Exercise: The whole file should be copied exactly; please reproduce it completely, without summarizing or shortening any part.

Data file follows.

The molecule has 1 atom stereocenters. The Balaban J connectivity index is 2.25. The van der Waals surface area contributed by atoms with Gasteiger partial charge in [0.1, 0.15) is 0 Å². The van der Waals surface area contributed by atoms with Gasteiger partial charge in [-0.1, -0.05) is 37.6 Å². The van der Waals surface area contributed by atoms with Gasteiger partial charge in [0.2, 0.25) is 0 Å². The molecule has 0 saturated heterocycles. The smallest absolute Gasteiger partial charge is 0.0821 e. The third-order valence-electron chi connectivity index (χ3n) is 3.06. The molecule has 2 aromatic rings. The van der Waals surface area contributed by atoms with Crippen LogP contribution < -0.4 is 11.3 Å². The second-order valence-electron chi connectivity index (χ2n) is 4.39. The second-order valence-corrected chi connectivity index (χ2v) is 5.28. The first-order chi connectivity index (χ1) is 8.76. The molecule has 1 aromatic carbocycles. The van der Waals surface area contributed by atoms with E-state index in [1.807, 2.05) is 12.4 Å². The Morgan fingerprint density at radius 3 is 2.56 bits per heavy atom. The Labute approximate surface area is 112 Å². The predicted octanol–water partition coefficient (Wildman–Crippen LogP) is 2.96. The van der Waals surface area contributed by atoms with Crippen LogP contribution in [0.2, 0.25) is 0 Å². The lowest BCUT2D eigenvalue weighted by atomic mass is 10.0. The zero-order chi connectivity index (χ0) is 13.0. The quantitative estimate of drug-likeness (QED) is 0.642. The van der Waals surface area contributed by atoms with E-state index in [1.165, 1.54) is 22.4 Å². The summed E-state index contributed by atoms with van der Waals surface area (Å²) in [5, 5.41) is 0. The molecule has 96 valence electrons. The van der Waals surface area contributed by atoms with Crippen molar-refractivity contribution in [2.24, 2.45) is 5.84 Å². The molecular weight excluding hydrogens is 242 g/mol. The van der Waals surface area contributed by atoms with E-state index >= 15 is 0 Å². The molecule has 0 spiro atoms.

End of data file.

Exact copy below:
The molecule has 1 atom stereocenters. The Balaban J connectivity index is 2.25. The van der Waals surface area contributed by atoms with Gasteiger partial charge in [0.1, 0.15) is 0 Å². The van der Waals surface area contributed by atoms with Gasteiger partial charge in [-0.1, -0.05) is 37.6 Å². The van der Waals surface area contributed by atoms with Gasteiger partial charge in [0.2, 0.25) is 0 Å². The molecule has 0 saturated heterocycles. The smallest absolute Gasteiger partial charge is 0.0821 e. The third-order valence-electron chi connectivity index (χ3n) is 3.06. The molecule has 2 aromatic rings. The van der Waals surface area contributed by atoms with Crippen LogP contribution < -0.4 is 11.3 Å². The second-order valence-electron chi connectivity index (χ2n) is 4.39. The second-order valence-corrected chi connectivity index (χ2v) is 5.28. The first-order chi connectivity index (χ1) is 8.76. The molecule has 1 aromatic carbocycles. The van der Waals surface area contributed by atoms with E-state index in [1.807, 2.05) is 12.4 Å². The Morgan fingerprint density at radius 3 is 2.56 bits per heavy atom. The Labute approximate surface area is 112 Å². The predicted octanol–water partition coefficient (Wildman–Crippen LogP) is 2.96. The van der Waals surface area contributed by atoms with Crippen LogP contribution in [0.2, 0.25) is 0 Å². The lowest BCUT2D eigenvalue weighted by atomic mass is 10.0. The zero-order chi connectivity index (χ0) is 13.0. The quantitative estimate of drug-likeness (QED) is 0.642. The van der Waals surface area contributed by atoms with E-state index in [1.165, 1.54) is 22.4 Å². The summed E-state index contributed by atoms with van der Waals surface area (Å²) in [5, 5.41) is 0. The molecule has 96 valence electrons. The van der Waals surface area contributed by atoms with Crippen molar-refractivity contribution in [2.24, 2.45) is 5.84 Å². The molecular weight excluding hydrogens is 242 g/mol. The van der Waals surface area contributed by atoms with E-state index >= 15 is 0 Å². The molecule has 0 spiro atoms.